Key Point: There is much to learn from the current research on how our thinking and mind works. The brilliant and extensive work captured by Daniel Kahneman in his book Thinking, Fast and Slow, provides much “food for thought.” In some cases he means it literally. When we are deep in what Kahneman describes as “system 2” or “slow” thinking, the glucose depletion is measurable. Read more to understand the implication for you and me.
Summarizing Kahneman’s research and 700 plus pages in this blog is presumptuous to say the least. But here’s the quickie. As we navigate our lives, we allow ourselves to be guided by impressions and feelings. This justifies the confidence we have in our intuitive beliefs, but NOT ALWAYS. It is easier (a shortcut) to over indulge in intuitive thinking (“system 1” or “fast” thinking). “Slow” thinking, on the other hand, requires more effort and concentration, but is often warranted even though we may not think so. Sometimes we are too confident, even when we are wrong.
- Have the courage to know when to question your judgments. If you’re in an emergency it usually isn’t the time for “slow” thinking. However in other times when we “really” know we’re right, some additional validation may be warranted.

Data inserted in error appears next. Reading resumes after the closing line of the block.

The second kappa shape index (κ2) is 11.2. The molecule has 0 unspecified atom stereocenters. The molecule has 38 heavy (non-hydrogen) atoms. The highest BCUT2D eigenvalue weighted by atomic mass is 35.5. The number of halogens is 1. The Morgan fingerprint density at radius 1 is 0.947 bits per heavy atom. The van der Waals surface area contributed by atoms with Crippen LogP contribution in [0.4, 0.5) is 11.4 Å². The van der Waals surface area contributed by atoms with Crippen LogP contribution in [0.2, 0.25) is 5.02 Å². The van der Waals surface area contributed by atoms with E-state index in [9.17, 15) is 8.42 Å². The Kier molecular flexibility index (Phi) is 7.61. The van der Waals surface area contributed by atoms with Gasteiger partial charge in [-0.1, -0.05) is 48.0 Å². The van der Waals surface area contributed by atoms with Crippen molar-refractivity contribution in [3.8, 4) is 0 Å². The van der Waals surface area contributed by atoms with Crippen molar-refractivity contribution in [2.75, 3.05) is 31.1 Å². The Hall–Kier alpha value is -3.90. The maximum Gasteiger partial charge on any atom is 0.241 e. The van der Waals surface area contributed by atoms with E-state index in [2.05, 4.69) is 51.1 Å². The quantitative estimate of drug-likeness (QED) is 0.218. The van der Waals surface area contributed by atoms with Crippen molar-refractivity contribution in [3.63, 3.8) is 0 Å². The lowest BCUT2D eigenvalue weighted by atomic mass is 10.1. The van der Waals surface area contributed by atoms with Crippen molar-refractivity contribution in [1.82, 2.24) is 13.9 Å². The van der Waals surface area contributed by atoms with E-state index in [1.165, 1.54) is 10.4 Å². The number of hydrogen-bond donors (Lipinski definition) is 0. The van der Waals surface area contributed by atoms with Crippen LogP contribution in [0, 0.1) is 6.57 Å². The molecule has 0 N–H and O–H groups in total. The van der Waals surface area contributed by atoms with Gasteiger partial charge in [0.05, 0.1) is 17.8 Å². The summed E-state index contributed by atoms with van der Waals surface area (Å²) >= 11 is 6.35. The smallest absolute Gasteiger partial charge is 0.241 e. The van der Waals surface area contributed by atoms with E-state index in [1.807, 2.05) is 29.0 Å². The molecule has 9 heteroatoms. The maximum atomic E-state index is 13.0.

- Recognize that objective observers are normally more likely to detect our errors in judgment than we are. It is important to have that network of trusted advisors who can honestly point out our potential errors in judgment and biases. We need to have an open mind and listen.
- Be proactive in calling for an analysis when the situation warrants. Give yourself the time and apply “slow”, “system 2” thinking. Challenge yourself and call for an objective look at the evidence. It is a worthwhile investment and the self-learning can be profound
Balancing “slow” and “fast” thinking in The Triangle,